Core consumer prices in the US rose by the most in a year and a half in June from May, data released on Thursday showed, though it is unlikely to deter market expectations for a rate cut by the Federal Reserve later this month.
Core consumer prices, which strip out volatile items like food and fuel prices, rose 0.3 per cent month-on-month — the biggest move since January 2018, the labour department said. On an annual basis, core CPI rose 2.1 per cent. That compared to economists expectations for a 0.2 and 2 per cent increase respectively, according to a Reuters survey.
The headline consumer price index rose 0.1 per cent in June from the previous month the labour department said. That topped expectations for CPI to remain flat. From a year ago, prices were up 1.6 per cent, which was in line with expectations.
The report showed prices were up broadly with gains in apparel prices, used motor vehicles, rent and medical care services.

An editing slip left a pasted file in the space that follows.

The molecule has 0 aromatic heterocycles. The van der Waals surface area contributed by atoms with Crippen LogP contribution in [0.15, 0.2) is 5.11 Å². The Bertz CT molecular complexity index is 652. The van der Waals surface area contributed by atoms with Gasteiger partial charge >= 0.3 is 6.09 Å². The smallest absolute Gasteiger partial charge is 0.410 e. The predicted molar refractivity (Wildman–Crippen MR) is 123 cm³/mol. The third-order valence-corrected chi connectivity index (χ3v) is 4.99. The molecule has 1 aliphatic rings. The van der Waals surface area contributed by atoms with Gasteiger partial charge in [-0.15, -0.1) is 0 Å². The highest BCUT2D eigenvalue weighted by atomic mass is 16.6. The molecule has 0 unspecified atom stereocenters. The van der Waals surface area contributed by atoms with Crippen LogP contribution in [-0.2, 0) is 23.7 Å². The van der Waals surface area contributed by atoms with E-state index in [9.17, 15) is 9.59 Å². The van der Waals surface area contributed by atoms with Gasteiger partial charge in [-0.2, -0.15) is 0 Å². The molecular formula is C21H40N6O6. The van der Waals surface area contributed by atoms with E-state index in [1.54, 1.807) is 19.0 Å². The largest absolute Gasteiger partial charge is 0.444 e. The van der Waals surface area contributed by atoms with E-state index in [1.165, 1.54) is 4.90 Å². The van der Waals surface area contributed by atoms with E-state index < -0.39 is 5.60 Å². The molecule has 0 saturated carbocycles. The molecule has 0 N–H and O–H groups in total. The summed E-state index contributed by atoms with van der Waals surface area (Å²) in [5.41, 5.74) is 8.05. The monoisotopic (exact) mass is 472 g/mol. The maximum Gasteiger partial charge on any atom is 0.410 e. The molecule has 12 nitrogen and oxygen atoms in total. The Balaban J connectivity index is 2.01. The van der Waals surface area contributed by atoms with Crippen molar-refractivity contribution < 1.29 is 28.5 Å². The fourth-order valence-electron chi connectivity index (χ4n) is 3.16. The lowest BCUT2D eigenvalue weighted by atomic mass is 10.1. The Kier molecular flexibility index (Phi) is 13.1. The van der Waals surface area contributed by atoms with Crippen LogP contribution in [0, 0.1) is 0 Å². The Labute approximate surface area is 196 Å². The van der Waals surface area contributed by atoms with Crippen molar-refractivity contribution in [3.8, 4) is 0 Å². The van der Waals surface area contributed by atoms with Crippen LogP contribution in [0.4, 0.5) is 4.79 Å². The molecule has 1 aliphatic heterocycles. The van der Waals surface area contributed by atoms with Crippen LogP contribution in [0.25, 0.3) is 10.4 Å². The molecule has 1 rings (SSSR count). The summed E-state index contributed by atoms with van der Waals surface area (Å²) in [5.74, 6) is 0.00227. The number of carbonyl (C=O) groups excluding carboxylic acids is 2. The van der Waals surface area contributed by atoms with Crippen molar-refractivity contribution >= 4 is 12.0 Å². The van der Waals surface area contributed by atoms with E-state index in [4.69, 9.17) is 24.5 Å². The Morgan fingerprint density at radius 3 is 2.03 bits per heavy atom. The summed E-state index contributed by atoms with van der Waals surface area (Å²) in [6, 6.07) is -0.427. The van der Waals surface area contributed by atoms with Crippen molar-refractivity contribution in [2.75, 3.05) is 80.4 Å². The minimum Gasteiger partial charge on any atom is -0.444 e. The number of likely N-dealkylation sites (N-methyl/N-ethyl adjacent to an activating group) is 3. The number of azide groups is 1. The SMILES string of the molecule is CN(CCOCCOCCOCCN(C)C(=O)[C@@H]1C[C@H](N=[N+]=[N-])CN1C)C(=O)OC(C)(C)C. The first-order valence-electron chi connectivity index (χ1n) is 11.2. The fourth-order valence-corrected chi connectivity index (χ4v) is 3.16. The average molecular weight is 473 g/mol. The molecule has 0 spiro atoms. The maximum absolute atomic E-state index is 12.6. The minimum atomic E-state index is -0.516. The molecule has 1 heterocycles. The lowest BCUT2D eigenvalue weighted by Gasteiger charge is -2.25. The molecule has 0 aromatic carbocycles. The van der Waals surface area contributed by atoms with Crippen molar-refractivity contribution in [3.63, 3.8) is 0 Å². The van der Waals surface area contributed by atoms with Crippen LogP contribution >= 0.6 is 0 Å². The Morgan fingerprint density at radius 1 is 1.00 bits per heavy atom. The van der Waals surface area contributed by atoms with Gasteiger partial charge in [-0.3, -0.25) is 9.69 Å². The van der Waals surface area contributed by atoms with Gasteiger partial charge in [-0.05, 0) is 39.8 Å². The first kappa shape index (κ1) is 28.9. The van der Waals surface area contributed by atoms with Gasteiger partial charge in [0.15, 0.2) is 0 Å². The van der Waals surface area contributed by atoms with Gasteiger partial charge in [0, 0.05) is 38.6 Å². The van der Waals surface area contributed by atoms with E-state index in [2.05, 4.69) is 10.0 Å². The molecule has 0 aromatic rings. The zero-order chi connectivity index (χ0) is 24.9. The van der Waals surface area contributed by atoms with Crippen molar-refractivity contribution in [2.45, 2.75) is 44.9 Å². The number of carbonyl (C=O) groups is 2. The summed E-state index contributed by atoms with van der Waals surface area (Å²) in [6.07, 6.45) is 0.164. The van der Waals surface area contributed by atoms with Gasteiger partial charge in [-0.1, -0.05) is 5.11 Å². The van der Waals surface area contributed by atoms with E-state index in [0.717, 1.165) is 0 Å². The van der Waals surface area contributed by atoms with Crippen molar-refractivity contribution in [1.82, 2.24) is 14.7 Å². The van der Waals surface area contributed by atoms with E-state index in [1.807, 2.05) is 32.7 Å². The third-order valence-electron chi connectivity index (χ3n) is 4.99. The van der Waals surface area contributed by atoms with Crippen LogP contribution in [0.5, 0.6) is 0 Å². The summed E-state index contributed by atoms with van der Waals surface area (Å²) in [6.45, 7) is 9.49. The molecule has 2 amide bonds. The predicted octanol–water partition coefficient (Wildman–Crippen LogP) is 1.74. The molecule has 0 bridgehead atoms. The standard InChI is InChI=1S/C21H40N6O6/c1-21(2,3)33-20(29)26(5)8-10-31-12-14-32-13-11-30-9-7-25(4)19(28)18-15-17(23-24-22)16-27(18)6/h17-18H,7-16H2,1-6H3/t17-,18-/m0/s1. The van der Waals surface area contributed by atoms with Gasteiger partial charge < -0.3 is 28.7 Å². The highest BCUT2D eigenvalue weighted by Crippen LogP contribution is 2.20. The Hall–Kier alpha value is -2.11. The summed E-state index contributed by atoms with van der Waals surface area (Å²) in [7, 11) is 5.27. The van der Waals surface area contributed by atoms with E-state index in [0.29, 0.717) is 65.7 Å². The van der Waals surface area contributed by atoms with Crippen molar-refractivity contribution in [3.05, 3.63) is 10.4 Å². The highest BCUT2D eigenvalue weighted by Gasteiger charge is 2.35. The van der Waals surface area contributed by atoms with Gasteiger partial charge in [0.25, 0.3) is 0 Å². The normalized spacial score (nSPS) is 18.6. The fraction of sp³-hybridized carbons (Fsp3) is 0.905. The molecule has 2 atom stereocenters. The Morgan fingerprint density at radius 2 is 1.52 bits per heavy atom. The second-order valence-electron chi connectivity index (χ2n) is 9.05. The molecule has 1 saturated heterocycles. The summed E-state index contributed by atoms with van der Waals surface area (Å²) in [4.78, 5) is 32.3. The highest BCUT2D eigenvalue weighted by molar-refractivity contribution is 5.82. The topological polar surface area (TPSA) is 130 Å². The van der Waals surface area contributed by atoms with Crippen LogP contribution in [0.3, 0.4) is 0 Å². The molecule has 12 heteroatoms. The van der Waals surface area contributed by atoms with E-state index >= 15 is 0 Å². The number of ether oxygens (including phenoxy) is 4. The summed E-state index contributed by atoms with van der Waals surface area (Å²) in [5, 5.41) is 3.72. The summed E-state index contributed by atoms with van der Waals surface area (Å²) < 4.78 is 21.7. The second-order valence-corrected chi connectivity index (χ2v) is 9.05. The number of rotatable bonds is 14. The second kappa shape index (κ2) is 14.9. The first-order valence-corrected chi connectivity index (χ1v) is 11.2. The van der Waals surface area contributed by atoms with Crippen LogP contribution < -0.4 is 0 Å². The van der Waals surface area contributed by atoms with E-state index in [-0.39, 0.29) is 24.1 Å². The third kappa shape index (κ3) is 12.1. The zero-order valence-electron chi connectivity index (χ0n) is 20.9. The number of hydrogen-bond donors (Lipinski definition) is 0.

The firmer June inflation figures come after Fed chair Jay Powell said in his Congressional testimony on Wednesday that there is a “risk that weak inflation will be even more persistent than we currently anticipate”.
Some measures of inflation have remained shy of the central bank’s 2 per cent target despite a low unemployment rate. But the firmer reading, following the better than expected June non-farm payroll report, could cloud the picture for Mr Powell, who on Wednesday cemented expectations of a rate cut at the central bank’s monetary policy meeting later this month, as he cited mounting risks to the US economic outlook.
US stock futures trimmed their gains while Treasury yields, which move inversely to price, climbed following the inflation figures.
A separate report showed the number of Americans filing for jobless benefits unexpectedly fell to 209,000 last week against expectations for a slight uptick to 223,000.